Naturalist Newsletter of November 19, 2007
issued from Yerba Buena Clinic just outside
Pueblo Nuevo Solistahuacan, Chiapas, MÉXICO
about 1740 meters in elevation, ± LAT. 17° 11' 27"N, LONG. -92° 53' 35"W
The first time I saw a Hairy Woodpecker here in Chiapas my heart skipped a beat, for it didn't look like any woodpecker I'd ever seen. It was just like the Hairy Woodpecker that's fairly common coast-to-coast in North America, including most of Canada, except that its throat and underparts were a definite tan color, not white as in every Hairy I'd ever seen. Also maybe it was a little smaller and shorter-billed than North America's Hairy. At that time I only had the Peterson Field Guide to Mexican Birds and that didn't illustrate the woodpecker I was seeing, or say anything about a tan-breasted Hairy look-alike.
Eventually Howell's masterpiece on the birds of Mexico and Northern Central America came out and finally I understood. As with many plant and animal species with extensive distributions (Hairys occupy upland pine-oak and oak forests all the way to Panama), the species has fragmented into subspecies. Our Chiapan subspecies is PICOIDES VILLOSUS ssp. SANCTORUM, and it's brownish below.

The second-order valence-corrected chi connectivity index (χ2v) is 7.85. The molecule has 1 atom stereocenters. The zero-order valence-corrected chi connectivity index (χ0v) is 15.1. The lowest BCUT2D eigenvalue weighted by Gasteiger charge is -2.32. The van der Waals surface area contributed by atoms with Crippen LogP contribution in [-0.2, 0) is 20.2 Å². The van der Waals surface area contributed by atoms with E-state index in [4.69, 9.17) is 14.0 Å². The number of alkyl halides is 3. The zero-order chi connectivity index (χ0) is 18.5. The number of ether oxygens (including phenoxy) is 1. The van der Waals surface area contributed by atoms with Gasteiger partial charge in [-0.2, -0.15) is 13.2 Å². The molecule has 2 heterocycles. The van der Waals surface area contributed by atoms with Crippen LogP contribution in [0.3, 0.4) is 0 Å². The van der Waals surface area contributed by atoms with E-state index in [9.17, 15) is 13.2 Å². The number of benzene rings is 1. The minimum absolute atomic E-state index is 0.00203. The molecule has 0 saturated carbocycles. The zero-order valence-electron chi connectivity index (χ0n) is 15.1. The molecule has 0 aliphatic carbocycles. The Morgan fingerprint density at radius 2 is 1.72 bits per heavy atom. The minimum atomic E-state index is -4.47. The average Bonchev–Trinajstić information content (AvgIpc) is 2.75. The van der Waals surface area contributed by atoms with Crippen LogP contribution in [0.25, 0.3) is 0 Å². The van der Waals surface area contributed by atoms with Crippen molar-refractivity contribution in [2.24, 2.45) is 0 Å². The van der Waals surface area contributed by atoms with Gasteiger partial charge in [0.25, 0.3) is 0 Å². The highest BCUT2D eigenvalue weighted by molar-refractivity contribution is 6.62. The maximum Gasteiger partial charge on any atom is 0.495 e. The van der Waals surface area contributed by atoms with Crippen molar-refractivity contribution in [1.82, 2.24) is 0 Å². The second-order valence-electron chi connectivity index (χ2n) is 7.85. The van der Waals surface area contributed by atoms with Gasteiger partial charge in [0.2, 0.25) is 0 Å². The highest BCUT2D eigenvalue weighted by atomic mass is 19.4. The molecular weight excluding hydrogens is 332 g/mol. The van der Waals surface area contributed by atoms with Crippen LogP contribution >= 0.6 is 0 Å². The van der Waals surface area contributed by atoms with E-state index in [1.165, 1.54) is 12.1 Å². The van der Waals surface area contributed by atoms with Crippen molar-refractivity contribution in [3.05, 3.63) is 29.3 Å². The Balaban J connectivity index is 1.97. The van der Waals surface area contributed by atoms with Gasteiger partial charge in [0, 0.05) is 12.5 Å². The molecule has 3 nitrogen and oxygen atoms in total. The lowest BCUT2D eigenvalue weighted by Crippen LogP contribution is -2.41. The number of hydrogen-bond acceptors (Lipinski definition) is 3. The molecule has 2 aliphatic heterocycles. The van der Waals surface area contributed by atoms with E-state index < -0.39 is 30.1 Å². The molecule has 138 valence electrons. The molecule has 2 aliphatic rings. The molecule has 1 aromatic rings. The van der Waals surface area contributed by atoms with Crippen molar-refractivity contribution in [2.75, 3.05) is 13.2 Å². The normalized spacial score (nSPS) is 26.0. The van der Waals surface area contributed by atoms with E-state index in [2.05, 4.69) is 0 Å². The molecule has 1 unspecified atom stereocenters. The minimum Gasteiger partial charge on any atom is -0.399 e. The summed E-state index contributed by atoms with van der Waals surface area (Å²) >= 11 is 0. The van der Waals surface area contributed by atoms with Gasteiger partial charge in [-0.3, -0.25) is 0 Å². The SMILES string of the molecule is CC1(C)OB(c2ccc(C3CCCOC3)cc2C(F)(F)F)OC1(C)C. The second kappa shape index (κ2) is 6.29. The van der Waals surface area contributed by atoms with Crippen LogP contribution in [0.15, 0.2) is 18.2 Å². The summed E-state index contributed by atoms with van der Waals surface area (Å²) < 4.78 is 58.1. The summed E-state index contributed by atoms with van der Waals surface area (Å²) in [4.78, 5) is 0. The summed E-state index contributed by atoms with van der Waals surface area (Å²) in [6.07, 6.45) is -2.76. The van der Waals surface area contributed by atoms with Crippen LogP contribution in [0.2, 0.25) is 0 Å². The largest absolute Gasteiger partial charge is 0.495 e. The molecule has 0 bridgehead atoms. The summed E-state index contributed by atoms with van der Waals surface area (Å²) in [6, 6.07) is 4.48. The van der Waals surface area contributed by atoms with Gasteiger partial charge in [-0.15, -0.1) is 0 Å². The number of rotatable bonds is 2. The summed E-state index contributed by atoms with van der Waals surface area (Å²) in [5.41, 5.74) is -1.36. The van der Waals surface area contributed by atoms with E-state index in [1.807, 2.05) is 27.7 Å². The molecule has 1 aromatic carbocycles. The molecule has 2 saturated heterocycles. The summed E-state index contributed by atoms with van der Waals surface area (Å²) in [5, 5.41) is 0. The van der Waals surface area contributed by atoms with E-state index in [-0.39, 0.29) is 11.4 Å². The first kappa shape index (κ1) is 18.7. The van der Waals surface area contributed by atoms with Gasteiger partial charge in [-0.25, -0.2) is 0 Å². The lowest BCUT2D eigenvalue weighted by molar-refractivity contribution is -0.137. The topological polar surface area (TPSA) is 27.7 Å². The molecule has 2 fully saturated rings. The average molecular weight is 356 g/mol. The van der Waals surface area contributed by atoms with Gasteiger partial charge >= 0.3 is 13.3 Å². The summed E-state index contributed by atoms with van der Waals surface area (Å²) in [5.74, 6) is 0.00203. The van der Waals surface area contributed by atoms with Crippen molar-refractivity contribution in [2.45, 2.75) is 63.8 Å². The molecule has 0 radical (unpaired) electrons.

Actually, even Howell leaves me scratching my head a little, for his illustration of the sanctorum subspecies shows a bird with much darker underparts than what I see here, and a whiter back. Our birds have equally tan backs and underparts, but a pure white eye-stripe.
Howell states that our southern birds are a little smaller than the northern ones. In fact, there's an ecological rule, Bergmann's Rule, which asserts that "geographic races of a species possessing smaller body size are found in the warmer parts of the range, and races of larger body size in cooler parts." This makes sense. Species in cold climates have problems losing heat as it radiates from their body surfaces. It's a physical fact that a large sphere has less surface area per unit volume than a smaller one. Therefore, a large sphere would radiate less heat from its surface area than a small one, and the same would go for animals.
One can imagine that if Hairy evolution should continue in its current direction eventually there'll be a larger, white-breasted northern species, and a smaller, brown-breasted southern species.